There may be only four broadcast soaps left but the folks at “The Bold and the Beautiful,” “Days of Our Lives,” “General Hospital” and “The Young and the Restless” served up plenty of sudsy, sensational moments in 2013 — many of which will earn gold statues June 22 at the 41st annual Daytime Emmy Awards.
“Bold’s” most combustible moment last year was Katie ripping into her husband, Bill, and her sister, Brooke, over the affair they had while she battled post-partum depression.
“We submitted that for Outstanding Drama Series,” says Bradley Bell, nominated as “Bold’s” executive producer and head writer. “The storyline’s a timeless classic, and there were so many great performances.”
“Bill and Katie had been married for four years, which in daytime is an eternity,” notes Heather Tom, a five-time Emmy winner and a nominee this year for lead actress. “People are really invested in them so when it unraveled it was heartbreaking.”
Among “Days’” highlights was Kristen and Brady’s wedding, which came to an abrupt halt after the groom’s mother played footage of the bride’s sexy romp with Eric — the priest officiating at the ceremony!
“That was the culmination of a long story arc,” says nominee Greg Meng, “Days’” co-executive producer. “Eileen Davidson (a lead actress nominee for her perf as Kristen) gave a brilliant performance. We also had Will and Sonny’s romance, and some dark comedy moments with Kate, Sami and Gabi disposing of Nick’s ‘body.’”
Fans of “Restless” ran through several boxes of tissues during the storyline in which young Delia was unintentionally struck dead by Adam’s car after her father left her unsupervised for just a few fatal moments. “It was a very difficult story to tell,” says nominee Jill Farren Phelps, “Restless’” executive producer. “The primary source of the story was to tell the journey of two fathers — and all that happens with them and the people who were affected by this.”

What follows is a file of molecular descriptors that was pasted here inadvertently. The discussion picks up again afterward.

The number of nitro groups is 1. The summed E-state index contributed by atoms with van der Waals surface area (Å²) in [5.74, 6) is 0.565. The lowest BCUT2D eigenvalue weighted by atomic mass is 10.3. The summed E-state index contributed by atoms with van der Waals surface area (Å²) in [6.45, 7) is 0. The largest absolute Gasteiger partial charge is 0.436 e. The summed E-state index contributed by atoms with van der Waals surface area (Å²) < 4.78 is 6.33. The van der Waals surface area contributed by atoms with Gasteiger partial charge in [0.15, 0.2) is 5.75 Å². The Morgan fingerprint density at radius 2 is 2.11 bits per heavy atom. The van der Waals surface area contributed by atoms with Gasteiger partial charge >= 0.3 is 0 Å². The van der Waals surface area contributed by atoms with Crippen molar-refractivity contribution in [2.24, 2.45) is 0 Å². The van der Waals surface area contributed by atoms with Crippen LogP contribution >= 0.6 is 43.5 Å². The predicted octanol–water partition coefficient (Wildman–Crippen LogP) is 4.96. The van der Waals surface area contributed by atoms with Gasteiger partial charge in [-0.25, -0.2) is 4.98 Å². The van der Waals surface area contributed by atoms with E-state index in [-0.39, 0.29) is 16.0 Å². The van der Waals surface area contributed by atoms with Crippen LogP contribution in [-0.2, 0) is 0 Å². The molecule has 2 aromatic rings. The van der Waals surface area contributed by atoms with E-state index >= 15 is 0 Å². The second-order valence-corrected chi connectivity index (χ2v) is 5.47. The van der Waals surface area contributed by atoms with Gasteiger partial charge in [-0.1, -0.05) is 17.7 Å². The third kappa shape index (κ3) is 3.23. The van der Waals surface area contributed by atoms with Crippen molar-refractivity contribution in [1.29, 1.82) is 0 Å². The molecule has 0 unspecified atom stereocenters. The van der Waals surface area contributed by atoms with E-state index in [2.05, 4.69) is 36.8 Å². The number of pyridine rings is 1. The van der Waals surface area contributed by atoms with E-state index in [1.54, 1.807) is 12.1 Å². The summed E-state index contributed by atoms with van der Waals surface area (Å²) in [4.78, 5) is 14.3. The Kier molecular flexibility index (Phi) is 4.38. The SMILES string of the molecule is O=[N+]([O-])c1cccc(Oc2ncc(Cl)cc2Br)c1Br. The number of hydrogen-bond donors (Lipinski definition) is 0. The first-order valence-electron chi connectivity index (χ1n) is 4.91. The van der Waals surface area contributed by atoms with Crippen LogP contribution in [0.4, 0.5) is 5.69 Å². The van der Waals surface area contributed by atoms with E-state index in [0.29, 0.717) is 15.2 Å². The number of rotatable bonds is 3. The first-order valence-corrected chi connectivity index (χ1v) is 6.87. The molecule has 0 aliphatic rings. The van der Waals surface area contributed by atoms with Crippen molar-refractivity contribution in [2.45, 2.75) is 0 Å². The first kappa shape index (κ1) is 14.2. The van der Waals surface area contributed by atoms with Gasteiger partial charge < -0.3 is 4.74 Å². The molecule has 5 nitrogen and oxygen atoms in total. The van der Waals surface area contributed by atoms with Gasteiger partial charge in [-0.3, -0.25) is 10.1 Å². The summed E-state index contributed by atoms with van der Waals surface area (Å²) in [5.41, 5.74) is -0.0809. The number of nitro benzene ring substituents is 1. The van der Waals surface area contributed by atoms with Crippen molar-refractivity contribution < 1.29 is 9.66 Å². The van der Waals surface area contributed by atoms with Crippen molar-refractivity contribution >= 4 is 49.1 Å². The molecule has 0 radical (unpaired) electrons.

Another standout for “Restless” was the tribute to the late Jeanne Cooper, who played matriarch Katherine Chancellor on the show for 40 years.
“That episode was a love letter to Jeanne,” says Angelica McDaniel, senior vice president, CBS Daytime. “We had 25 cast members on set to share their emotions. Jeanne’s last moment had her going up the stairs as (her rival) Jill asked if she could help. It was written for Katherine to say no. Jeanne added a ‘good night.’ And that was the last time we saw Katherine.”
The tribute program earned a Special Class nomination.
However, not all the memorable moments of soaps from last year are up for accolades. While eight “GH” actors were nominated, the show itself was surprisingly shut out in series, writing and directing categories.
The most polite word that could be used about the glaring snubs is “ironic” since “GH’s” dream team, executive producer Frank Valentini and head writer Ron Carlivati, delivered one memorable moment after another last year. The pair resurrected the Nurses Ball (which featured Rick Springfield performing “Jessie’s Girl”), staged a deadly confrontation between Luke and Laura and evil Helena Cassadine, revisited the classic Lesley/Monica feud, and brought back veteran Rachel Ames as Audrey to celebrate the show’s 50th anniversary episode.
Finola Hughes, strangely absent from the lead actress category, briefly played a dual role in which she brought to life both Anna and evil Dr. Obrecht, masquerading as Anna. “Finola gave just enough so that you knew something was off,” Carlivati says. “She was brilliant.”
“One of the real highlights (from 2013) is that our ratings are so strong,” says Valentini. “ ‘GH’ is vital and alive. That’s our most important accomplishment.”